Amesbury said he did not see the man get shot, but, "When I go around the corner, I see this guy laid out. I didn't see a gun." Amesbury's view of the shooting was blocked by stone pillars. He was not interviewed by police.
Before the shooting, Scott was walking with a woman that three witnesses thought was his girlfriend. They said she became distraught after the shooting. The incident also left the witnesses shaken.
It's just incredible "with all these people around that Metro would provoke something there," the second witness said. "I don't want to second-guess the police, but wouldn't it have been better to confront him out at his car?"
After the shooting, some people in the crowd panicked. An elderly woman was knocked down and cut her elbow in the chaos, the second witness said.
Only Scott was struck by gunfire .
Police said Scott had two handguns on him when he was shot. Goodman said Scott had a concealed-weapons permit.
Pusateri said his friend was a "safety freak" around guns. He said that "absolutely not in a million years" would Scott be careless with them around others.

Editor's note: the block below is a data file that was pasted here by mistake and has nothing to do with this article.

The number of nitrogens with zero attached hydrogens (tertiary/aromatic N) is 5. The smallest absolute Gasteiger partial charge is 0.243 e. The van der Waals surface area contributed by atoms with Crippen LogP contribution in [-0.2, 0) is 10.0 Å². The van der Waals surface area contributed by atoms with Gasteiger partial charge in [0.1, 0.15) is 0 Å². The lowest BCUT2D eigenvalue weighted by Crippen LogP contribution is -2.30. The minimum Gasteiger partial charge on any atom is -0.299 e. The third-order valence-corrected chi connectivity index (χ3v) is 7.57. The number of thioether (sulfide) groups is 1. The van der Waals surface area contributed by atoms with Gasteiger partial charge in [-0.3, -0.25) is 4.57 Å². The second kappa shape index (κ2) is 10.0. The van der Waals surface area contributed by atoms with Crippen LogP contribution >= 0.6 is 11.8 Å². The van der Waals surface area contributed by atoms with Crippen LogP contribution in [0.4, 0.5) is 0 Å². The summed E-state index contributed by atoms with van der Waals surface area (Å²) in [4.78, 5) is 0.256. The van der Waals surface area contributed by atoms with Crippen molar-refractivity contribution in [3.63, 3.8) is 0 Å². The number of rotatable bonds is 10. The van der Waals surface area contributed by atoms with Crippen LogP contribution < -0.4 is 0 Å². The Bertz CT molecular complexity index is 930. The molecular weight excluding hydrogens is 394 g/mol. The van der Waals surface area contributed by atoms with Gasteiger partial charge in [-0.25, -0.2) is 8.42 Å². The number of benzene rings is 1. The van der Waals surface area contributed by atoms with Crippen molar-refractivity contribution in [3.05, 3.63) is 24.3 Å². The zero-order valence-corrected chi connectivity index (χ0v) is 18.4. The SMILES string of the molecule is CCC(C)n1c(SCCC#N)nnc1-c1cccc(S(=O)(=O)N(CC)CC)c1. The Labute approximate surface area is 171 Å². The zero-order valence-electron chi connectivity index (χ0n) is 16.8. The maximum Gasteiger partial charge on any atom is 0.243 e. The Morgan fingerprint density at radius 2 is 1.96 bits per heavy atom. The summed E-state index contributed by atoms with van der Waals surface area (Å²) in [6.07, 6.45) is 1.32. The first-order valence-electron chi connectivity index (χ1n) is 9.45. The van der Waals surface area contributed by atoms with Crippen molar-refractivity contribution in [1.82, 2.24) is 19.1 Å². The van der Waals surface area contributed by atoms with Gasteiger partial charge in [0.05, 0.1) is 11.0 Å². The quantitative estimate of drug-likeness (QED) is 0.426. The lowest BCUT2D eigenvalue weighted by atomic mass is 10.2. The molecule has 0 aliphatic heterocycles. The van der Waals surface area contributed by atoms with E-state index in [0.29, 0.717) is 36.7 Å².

Scott graduated from West Point, in New York, in 1994 and was stationed for a time at Fort Hood, Texas, as a tank platoon leader. In 2003, he graduated from Duke University in North Carolina with a master's degree in business administration.
Friends said they noticed nothing strange about Scott in the days before the shooting.
On Friday, Scott's vehicle was struck by another vehicle while he was rushing a pacemaker to Summerlin Hospital Medical Center, Pusateri said. Scott was not injured in the collision, and a firefighter took the device from the crash scene to the hospital, he said.
Friends were distraught and puzzled as to why police shot and killed Scott.
"He's a stand-up guy in the community," Goodman said. "This guy is not somebody to put himself in a situation like that."
Pusateri, who also sells medical devices, said Scott worked closely with patients in his job. He called Scott's job the "pinnacle" of the business.
"It's very, very sad," Pusateri said. "I'm shocked by it. It's the tragic loss of a great man."
Contact reporter Lawrence Mower at firstname.lastname@example.org or 702-383-0440.